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11:32 AM, July 5, 2016
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US Shelves Plans To Provide Afghanistan With More Armored Vehicles
Afghani Mobile Strike Force Vehicles (Image: Special IG for Afghanistan Reconstruction on Flickr)

The US has decided not to supply around 300 additional armored vehicles to support Afghanistan in its fight against Taliban citing budgetary reasons.

The decision not to supply extra vehicles, taken largely for budgetary reasons, remains a sore point, as local forces struggle to implement a US-led push to get them off bases and into active battle against a resilient insurgency, Reuters reported Tuesday.

Since 2002, the United States has allocated more than $68 billion to train and equip Afghan security forces, with a view to eventually withdrawing from the country. Yet serious shortfalls in personnel and hardware remain.

Masoom Stanekzai, acting defense minister before being approved by parliament recently as intelligence chief, told Reuters the Afghan government was still trying to obtain more armored vehicles from the United States.

After Washington approved a large shipment of cargo trucks not requested by the Afghans, Stanekzai wrote a private letter to coalition commanders last year in which he said he needed more armored vehicles, including so-called Mobile Strike Force Vehicles (MSFVs).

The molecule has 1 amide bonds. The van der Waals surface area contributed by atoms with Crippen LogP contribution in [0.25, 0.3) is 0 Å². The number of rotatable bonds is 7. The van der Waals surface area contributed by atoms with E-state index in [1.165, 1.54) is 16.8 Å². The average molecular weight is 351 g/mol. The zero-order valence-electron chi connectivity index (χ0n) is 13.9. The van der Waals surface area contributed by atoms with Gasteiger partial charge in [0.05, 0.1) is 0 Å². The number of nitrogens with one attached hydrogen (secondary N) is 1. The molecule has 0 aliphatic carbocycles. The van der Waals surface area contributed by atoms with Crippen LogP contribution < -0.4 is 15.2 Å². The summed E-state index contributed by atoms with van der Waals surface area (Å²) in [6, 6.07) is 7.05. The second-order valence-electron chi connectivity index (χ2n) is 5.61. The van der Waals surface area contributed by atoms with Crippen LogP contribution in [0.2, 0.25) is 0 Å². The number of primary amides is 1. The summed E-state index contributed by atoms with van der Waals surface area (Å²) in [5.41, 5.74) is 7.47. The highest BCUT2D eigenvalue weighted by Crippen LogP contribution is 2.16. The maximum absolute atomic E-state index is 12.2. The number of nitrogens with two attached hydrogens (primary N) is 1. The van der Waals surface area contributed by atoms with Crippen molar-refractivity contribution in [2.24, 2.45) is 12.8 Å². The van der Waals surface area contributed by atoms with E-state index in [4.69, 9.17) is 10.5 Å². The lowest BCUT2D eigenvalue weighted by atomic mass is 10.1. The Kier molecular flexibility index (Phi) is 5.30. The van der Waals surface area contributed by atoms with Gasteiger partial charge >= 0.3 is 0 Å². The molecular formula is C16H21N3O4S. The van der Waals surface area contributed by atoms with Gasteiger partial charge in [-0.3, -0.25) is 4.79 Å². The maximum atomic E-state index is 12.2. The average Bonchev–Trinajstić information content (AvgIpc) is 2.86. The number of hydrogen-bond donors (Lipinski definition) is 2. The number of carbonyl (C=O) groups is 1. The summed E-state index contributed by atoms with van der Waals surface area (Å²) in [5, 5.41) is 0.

“In the type of fighting we’re facing, the MSFV is more effective than the Humvee,” he said in an interview, referring to the smaller, less well protected vehicle more commonly provided to Afghan troops.

Most important, in Afghan eyes, is the MSFV’s “V-shaped” hull and extra armor, which reflect advances in engineering widely adopted to better protect troops, especially from roadside bombs favored by Afghan insurgents.

So while most local troops still travel in Humvees and regular pickups, coalition soldiers rarely leave bases unless they are in more heavily protected vehicles.

US military officials were quoted by Reuters as saying that they are trying to help the Afghans field more armored vehicles, and are reducing the army’s overall fleet by nearly half in an effort to make it more manageable.

“We continuously assess what their need is for the fight they are in,” said US Major General Daniel Hughes, who oversees military aid to the Afghan government.

MSFVs and similar vehicles come with their own drawbacks, as they are large, harder to maneuver, and expensive.

Hughes said he considered the MSFV a “very specialized capability” of limited use to the Afghans, noting that MSFVs already in Afghanistan are often only used defensively.

Planners opted to order 1,600 replacement Humvees this year, which at around $280,000 apiece are cheaper than nearly $1 million for each MSFV, Hughes said. About 50 additional MSFVs were ordered last year to replace losses.

US commanders first take into account combat needs, but ultimately they can only provide what they can afford under budgets approved by Washington, he said.

“I’m General ‘No.’ I add the fiscal reality. You can’t just say yes to everything, you have to judge it on the financial piece ... because the ultimate goal of this is that Afghanistan supports its own military.”

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